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Vuelta a España 2021: Stage 11 preview

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Profile stage 11 of 2021 Vuelta a España

Profile stage 11 of 2021 Vuelta a España (Image credit: Unipublic)
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Map stage 11 of 2021 Vuelta a España

Map stage 11 of 2021 Vuelta a España (Image credit: Unipublic)

Stage 11: Antequera - Valdepeñas de Jaén

Date: August 25, 2021 

Distance: 133.6km 

Stage timing: 14:15 - 17:30 CEST

Stage type: Hilly

Vuelta a España stage 11 preview video

This finish was something of a Vuelta staple a decade ago, appearing three times in four editions and also serving up a riveting finale on the “muro” up to the line. In those three previous appearances, it always favoured pure climbers, Igor Antón winning in 2010, Joaquim Rodríguez emulating him a year later, while Dani Moreno danced away on the pedals to victory in 2013, the race’s last visit here.

The stage is short, at 133.6km, and that should add to the explosiveness of the spectacle. It commences in Antequera, to the north of Málaga, and bumps its way north and eastwards through rolling terrain parched a dusty brown by the sun. This is propitious terrain for a breakaway. The finish is too hard for any of the sprinters, while the GC favourites may be happy to save their powder for the bigger mountain days to come, although there’s sure to be a contest between them on the final ramp, for bragging rights if nothing else.

The intermediate sprint arrives at Alcalá la Real, with 100km covered. There’s a small hill beyond this town, then a longer descent that drops to the foot of the first classified climb, the second-category Puerto de Locubín, which is also a bonus point. Averaging 5 per cent for almost 9km, it might split the breakaway group. It’s worth noting that when the Vuelta took this same route into Valdepeñas de Jaén in 2010 and 2011, the rider first over the Locubín didn’t prevail at the finish.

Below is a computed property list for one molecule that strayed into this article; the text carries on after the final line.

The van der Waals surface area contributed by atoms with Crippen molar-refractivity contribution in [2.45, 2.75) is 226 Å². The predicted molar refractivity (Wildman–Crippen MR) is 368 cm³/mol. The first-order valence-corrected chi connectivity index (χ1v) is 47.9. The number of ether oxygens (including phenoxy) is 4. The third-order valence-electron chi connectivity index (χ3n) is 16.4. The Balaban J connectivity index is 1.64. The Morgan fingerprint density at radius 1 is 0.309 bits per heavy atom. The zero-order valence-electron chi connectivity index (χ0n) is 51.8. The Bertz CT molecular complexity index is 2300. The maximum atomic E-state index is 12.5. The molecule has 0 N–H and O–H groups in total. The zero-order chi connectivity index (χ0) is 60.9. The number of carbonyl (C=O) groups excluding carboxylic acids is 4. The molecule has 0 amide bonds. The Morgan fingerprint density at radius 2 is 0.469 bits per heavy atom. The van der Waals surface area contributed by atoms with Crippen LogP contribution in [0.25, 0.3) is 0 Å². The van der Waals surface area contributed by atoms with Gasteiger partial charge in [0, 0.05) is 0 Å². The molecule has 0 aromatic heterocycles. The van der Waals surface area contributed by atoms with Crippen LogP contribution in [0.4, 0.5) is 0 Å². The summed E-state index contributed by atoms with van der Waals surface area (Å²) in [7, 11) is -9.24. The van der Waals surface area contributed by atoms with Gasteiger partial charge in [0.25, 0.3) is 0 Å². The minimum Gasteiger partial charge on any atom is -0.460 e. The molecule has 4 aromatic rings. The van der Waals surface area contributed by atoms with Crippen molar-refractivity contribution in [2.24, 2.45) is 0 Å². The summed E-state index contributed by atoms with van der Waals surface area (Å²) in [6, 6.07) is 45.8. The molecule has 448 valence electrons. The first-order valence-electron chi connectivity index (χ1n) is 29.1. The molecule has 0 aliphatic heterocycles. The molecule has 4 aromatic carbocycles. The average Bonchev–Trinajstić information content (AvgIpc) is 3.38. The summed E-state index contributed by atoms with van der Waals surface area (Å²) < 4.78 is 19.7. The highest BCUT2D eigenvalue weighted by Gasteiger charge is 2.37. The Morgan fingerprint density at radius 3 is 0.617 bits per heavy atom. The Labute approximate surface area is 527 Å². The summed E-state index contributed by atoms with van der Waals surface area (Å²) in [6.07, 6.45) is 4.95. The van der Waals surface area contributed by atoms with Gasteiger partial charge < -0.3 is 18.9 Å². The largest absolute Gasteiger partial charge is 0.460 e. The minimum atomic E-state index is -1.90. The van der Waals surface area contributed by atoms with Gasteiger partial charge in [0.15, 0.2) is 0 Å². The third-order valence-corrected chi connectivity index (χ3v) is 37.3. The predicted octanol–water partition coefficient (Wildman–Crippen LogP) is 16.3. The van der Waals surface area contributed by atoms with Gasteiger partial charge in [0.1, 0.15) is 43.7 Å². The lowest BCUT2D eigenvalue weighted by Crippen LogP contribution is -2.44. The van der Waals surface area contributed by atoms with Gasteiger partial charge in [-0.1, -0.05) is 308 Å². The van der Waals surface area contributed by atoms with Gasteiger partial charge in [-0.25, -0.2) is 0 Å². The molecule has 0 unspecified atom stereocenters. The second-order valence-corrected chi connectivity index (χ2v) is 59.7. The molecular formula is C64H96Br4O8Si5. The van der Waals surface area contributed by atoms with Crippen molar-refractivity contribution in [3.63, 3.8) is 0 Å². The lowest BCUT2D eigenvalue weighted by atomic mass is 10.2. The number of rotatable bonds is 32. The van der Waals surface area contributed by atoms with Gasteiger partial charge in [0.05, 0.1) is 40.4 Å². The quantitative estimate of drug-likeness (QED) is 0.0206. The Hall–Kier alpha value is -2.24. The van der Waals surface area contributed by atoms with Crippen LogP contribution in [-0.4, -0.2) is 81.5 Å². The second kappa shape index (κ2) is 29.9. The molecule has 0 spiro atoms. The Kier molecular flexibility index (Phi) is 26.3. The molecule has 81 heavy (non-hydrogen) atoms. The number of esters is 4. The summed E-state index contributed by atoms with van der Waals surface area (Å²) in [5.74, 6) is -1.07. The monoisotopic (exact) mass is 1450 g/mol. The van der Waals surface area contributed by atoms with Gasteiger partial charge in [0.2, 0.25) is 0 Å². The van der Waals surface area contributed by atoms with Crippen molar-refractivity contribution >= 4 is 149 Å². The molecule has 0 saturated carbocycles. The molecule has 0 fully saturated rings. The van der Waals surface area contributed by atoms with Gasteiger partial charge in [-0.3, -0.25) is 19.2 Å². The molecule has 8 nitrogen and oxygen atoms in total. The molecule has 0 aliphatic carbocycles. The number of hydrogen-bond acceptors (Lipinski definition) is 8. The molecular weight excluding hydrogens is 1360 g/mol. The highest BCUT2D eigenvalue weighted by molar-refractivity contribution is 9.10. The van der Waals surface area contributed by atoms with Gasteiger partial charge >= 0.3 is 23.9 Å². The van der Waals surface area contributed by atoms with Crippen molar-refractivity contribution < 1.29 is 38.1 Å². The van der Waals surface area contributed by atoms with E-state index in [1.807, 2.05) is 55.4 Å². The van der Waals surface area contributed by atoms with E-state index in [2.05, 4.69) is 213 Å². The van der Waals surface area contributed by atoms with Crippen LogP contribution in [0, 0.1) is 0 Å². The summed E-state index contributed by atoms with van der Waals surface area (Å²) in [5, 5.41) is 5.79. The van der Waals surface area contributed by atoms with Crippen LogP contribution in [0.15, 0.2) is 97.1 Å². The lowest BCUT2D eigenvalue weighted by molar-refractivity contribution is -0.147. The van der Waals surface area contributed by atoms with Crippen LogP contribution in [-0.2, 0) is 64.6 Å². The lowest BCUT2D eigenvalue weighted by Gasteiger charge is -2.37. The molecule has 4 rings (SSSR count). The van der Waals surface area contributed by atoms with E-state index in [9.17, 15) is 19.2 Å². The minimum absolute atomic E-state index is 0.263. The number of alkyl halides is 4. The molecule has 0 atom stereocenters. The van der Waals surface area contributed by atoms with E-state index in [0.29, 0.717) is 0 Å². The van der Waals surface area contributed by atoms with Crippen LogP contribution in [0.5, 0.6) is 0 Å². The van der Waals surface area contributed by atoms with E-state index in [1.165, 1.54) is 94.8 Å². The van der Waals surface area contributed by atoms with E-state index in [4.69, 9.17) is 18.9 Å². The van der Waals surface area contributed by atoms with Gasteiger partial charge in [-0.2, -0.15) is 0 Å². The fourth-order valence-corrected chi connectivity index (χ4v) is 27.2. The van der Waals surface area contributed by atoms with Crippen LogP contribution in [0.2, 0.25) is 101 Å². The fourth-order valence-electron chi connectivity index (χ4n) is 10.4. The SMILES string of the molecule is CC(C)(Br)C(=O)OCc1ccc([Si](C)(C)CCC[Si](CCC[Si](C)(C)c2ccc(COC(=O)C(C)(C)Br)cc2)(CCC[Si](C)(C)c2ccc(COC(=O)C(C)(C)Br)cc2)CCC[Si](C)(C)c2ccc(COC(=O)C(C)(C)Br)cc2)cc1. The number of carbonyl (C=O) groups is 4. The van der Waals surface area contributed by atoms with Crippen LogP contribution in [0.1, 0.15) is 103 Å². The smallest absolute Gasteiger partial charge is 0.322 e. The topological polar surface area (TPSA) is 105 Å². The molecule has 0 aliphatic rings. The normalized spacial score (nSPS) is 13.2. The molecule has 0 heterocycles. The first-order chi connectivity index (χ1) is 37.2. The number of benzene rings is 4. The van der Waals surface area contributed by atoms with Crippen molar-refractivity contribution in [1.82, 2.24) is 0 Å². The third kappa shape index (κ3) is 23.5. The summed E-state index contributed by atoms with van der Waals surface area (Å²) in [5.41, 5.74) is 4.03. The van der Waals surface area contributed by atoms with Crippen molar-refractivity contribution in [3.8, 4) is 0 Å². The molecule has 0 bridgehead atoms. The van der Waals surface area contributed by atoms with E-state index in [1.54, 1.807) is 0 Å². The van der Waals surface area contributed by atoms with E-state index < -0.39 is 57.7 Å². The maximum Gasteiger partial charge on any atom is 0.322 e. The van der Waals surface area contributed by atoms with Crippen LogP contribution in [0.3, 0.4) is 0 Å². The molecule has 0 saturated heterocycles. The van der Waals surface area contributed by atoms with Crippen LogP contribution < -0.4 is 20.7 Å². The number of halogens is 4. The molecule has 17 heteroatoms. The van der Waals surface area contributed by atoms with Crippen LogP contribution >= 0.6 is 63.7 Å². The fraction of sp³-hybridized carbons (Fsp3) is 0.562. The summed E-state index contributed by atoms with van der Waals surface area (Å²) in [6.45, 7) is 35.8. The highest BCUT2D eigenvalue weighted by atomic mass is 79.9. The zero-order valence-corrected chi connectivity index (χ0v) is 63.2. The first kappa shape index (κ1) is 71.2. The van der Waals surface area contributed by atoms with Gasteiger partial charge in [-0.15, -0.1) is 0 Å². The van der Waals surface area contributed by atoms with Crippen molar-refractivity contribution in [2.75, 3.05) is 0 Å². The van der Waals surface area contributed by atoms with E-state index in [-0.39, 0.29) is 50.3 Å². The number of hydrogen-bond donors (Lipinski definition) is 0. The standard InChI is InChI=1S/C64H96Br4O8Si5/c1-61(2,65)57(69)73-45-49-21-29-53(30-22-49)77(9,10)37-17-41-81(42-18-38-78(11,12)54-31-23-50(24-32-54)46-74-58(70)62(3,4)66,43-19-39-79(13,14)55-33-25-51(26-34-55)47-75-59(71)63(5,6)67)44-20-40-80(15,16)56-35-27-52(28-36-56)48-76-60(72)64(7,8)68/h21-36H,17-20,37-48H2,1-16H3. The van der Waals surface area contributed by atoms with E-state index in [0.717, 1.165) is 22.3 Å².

From this pass, the riders will drop down to the edge of Valdepeñas de Jaén, the road starting to climb a couple of kilometres from the line, then rearing up in the final 800 metres as it reaches Calle Farjas. It’s not dissimilar to the Mur de Huy, averaging close to 9 per cent in its final kilometre, but with short sections more than twice as steep, one ramp touching 24 per cent. Like the Flèche Wallonne finale, victory tends to go a rider who can not only climb well, but can best judge that effort.

Peter Cossins has written about professional cycling since 1993 and is a contributing editor to Procycling. He is the author of The Monuments: The Grit and the Glory of Cycling's Greatest One-Day Races (Bloomsbury, March 2014) and has translated Christophe Bassons' autobiography, A Clean Break (Bloomsbury, July 2014). 

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